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Anna-Sofia Lesiv

Complacent Valley

This is not what a Stanford education is supposed to look like, I remember thinking. It was only my third week at the University when my entire freshman dorm had marched off to the annual Fall Career Fair held in White Plaza. I wandered through its rows aimlessly, unsure of what I, without a single grade on my transcript, was meant to offer the nicely dressed recruiters, waiting eagerly for me behind their well decorated booths. The thought of my summer internship or first job had barely crossed my mind; as for me, school had just barely begun.

CS + Ethics

Early this year, research fellow Hilary Cohen and professors Jeremy Weinstein, Mehran Sahami and Rob Reich were pictured in a copy of The New York Times. They stood together in the atrium of the Gates Computer Science Building, a determined look crossing each of their faces. “On Campus, Computer Science Departments Find a Blind Spot:…

Kids these days

In the late ’60s, Joan Didion ventured to San Francisco in search of “social hemorrhaging.” She had an apocalyptic tone and an eye for disaster. She came to the city that was a mecca for kids that wanted to stay lost. She came to write about the rebels, the runaways and the counterculture. Slumming it…

Failures in Ottessa Moshfegh’s ‘Eileen’

Ottessa Moshfegh is the queen of short stories. She is the goddess of the weird, the disgusting and the deformed. In “The Weirdos,” aptly named, a lethargic heroine and an overly-superstitious-paranoiac actor move in together. Both are completely self-absorbed and awful. The boyfriend is compulsive. “He had a theory about how to stay in shape.…

Stanford’s rebels

Editor’s note: This column references a 1972 New York Times article, “In the Matter of H. Bruce Franklin,” which was not linked or attributed in the text below. It also erroneously dates H. Bruce’s Franklin’s receiving tenure to 1970 and names Alan Dershowitz as having represented Franklin; Franklin received tenure in 1965, and Dershowitz prepared a brief on…

The relatable brilliance of ‘My Brilliant Friend’

When Lena imagines herself in her mind, her actual appearance is not what she pictures. Lena is chubby. Glasses cover her eyes, acne covers her skin. She’s coming of age in a poor and violent suburb of Naples, being hurled towards adulthood, while grasping – as if for a branch in a hurricane – for…

Google’s city

After blocking the construction of the Lower Manhattan Expressway – which would have uprooted neighborhood blocks and erased Washington Square Park from the map – Jane Jacobs packed her New York memories and moved to Toronto. She was off-put by the Roman-inspired grandeur of constructions like New York’s Lincoln Center, which dedicated immense amounts of space for…

The future of history

In the ’30s, Palo Alto caused quite a stir. This quiet and conservative university town that only voted for its first Democratic president in 1960 – when it chose John F. Kennedy – became, overnight, the scene of a rather salacious scandal. The Palo Alto Medical Clinic, considered the first group practice in the U.S., had just…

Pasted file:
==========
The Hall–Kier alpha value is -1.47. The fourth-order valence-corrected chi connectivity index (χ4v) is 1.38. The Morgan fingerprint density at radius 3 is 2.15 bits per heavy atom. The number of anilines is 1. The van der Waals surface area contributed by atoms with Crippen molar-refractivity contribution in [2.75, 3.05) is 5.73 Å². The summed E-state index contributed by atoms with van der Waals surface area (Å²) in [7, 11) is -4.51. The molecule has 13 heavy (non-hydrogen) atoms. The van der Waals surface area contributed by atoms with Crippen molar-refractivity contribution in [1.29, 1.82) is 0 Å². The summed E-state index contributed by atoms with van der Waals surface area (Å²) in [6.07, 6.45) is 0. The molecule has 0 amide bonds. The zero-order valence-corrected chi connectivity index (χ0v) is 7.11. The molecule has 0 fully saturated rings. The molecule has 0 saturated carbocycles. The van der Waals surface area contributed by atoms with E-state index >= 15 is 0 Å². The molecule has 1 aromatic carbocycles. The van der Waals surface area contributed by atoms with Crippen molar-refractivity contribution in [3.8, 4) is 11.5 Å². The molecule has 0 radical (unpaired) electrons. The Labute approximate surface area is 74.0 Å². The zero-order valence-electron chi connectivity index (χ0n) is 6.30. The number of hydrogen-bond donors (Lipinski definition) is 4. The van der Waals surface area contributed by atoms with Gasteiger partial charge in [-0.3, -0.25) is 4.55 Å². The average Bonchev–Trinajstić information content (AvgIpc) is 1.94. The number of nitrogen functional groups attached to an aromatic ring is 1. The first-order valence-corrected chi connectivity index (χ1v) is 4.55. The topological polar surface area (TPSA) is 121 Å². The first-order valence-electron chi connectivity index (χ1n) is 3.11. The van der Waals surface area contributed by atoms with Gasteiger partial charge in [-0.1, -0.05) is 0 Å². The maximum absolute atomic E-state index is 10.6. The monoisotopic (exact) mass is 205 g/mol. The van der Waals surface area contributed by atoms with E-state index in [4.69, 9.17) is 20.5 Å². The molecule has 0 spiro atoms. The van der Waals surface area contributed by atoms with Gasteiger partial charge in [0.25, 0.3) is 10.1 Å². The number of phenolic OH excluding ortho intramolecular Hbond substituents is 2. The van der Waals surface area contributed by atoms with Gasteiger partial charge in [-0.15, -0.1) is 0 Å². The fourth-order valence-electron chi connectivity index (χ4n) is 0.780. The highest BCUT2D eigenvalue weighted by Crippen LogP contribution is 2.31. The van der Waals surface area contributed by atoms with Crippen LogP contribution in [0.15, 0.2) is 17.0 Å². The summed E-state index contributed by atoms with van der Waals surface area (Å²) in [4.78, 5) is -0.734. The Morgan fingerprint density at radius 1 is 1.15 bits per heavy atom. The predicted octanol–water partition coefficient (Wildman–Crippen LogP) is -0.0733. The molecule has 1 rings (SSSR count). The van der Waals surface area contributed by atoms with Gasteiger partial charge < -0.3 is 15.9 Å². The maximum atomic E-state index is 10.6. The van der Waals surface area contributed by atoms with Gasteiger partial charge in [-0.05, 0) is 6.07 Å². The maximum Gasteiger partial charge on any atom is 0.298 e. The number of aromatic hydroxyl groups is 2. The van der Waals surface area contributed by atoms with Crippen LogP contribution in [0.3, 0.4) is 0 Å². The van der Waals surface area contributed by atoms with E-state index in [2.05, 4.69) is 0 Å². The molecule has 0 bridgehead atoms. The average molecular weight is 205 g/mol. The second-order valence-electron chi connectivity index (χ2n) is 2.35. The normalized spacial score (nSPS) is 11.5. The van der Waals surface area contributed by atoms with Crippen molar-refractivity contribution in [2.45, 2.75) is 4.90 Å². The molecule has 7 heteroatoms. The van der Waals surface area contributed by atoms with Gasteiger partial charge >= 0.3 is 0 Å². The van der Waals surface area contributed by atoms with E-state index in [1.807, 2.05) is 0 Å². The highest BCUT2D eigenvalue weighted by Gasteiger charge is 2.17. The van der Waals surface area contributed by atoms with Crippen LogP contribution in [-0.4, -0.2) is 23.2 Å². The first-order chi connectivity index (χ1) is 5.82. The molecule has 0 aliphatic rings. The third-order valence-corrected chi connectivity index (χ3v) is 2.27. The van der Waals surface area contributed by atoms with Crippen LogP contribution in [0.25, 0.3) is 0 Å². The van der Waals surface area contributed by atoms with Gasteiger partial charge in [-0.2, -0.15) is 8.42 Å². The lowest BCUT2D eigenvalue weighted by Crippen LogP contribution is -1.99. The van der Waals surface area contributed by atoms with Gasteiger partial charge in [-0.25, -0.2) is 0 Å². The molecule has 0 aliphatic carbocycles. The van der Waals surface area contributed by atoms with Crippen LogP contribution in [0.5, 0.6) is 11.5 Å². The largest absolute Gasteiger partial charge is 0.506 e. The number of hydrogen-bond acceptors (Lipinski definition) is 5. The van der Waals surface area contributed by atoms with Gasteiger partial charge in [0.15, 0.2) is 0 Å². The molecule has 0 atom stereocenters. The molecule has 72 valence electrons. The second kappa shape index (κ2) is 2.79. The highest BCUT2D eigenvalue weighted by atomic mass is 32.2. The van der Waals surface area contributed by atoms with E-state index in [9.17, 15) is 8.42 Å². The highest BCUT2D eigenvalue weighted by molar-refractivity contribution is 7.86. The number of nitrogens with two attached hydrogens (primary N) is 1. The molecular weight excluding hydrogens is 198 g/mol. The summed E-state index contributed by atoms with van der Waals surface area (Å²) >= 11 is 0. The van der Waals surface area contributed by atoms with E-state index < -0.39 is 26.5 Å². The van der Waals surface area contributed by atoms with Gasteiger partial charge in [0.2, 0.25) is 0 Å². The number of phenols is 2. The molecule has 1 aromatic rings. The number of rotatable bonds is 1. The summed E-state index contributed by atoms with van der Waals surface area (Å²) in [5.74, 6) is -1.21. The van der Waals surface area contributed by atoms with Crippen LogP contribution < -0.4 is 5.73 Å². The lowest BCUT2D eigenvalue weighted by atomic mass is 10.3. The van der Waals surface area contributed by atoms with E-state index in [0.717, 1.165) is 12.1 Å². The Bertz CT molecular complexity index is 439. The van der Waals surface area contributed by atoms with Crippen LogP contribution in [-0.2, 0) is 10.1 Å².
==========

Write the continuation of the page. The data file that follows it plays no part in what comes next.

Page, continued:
The National Front's tactic failed because France already had an established protection against such slick maneuvering — a policy of silence.

Nostos and nostalgia

The France of today, however, is no longer the giddy, optimistic place it was when it held its expo. Instead of eagerly welcoming others to their capital, Paris is now a place where citizens gather in squares to chant hostilely, “This is our home!”.

The price of equality

When low income students are absent from the humanities, it means that their voices and distinct perspectives are absent from campus culture. It means that while one class of students is busy seeking financial security, another is creating the university’s identity.

Identity and the algorithm

Today, when our occupations and behaviors are confined increasingly behind the unassailable dictates of economics, the indisputable truths of big data, the contempt espoused by Dostoevsky’s anti-hero for certitude looks surprisingly heroic.


Business conditions are changing. For starters, 3D printers and robots are faster and more precise than even foreign laborers.

Media is magic

On the day of the election, Donald Trump tweeted that Utah was reporting failed voting machines all over the country. It was meant to read the “county,” but that didn’t matter. The tweet was out there. Saying it made it real — at least on Twitter. Somewhere between the time when Trump activated his Twitter…

The political economy of technology

I sat across from Mark Mancall as a flock of SLE students, eager to pick the mind of their program’s founder, gathered for dinner. As the conversation drifted to technology, the man who urged us with vehement confidence to do our homework on the works of the canon, leaned back, perplexed. “It’s out of control,”…
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